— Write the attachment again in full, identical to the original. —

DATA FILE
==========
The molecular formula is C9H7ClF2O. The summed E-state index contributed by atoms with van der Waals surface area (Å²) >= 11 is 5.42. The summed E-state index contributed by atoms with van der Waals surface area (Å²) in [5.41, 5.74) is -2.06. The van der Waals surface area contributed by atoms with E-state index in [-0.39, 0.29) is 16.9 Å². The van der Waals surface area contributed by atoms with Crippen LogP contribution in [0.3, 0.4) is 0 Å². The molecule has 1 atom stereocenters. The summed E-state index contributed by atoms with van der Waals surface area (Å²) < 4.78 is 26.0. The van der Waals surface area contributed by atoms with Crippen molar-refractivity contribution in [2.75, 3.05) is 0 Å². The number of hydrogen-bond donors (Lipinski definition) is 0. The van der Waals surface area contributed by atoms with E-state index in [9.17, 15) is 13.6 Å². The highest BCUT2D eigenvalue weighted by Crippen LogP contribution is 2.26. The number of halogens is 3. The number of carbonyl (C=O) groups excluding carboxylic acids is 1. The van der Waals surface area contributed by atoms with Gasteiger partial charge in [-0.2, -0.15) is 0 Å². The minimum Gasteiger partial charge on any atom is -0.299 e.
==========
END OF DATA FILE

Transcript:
The molecular formula is C9H7ClF2O. The summed E-state index contributed by atoms with van der Waals surface area (Å²) >= 11 is 5.42. The summed E-state index contributed by atoms with van der Waals surface area (Å²) in [5.41, 5.74) is -2.06. The van der Waals surface area contributed by atoms with E-state index in [-0.39, 0.29) is 16.9 Å². The van der Waals surface area contributed by atoms with Crippen LogP contribution in [0.3, 0.4) is 0 Å². The molecule has 1 atom stereocenters. The summed E-state index contributed by atoms with van der Waals surface area (Å²) < 4.78 is 26.0. The van der Waals surface area contributed by atoms with Crippen molar-refractivity contribution in [2.75, 3.05) is 0 Å². The number of hydrogen-bond donors (Lipinski definition) is 0. The van der Waals surface area contributed by atoms with E-state index in [9.17, 15) is 13.6 Å². The highest BCUT2D eigenvalue weighted by Crippen LogP contribution is 2.26. The number of halogens is 3. The number of carbonyl (C=O) groups excluding carboxylic acids is 1. The van der Waals surface area contributed by atoms with Gasteiger partial charge in [-0.2, -0.15) is 0 Å². The minimum Gasteiger partial charge on any atom is -0.299 e.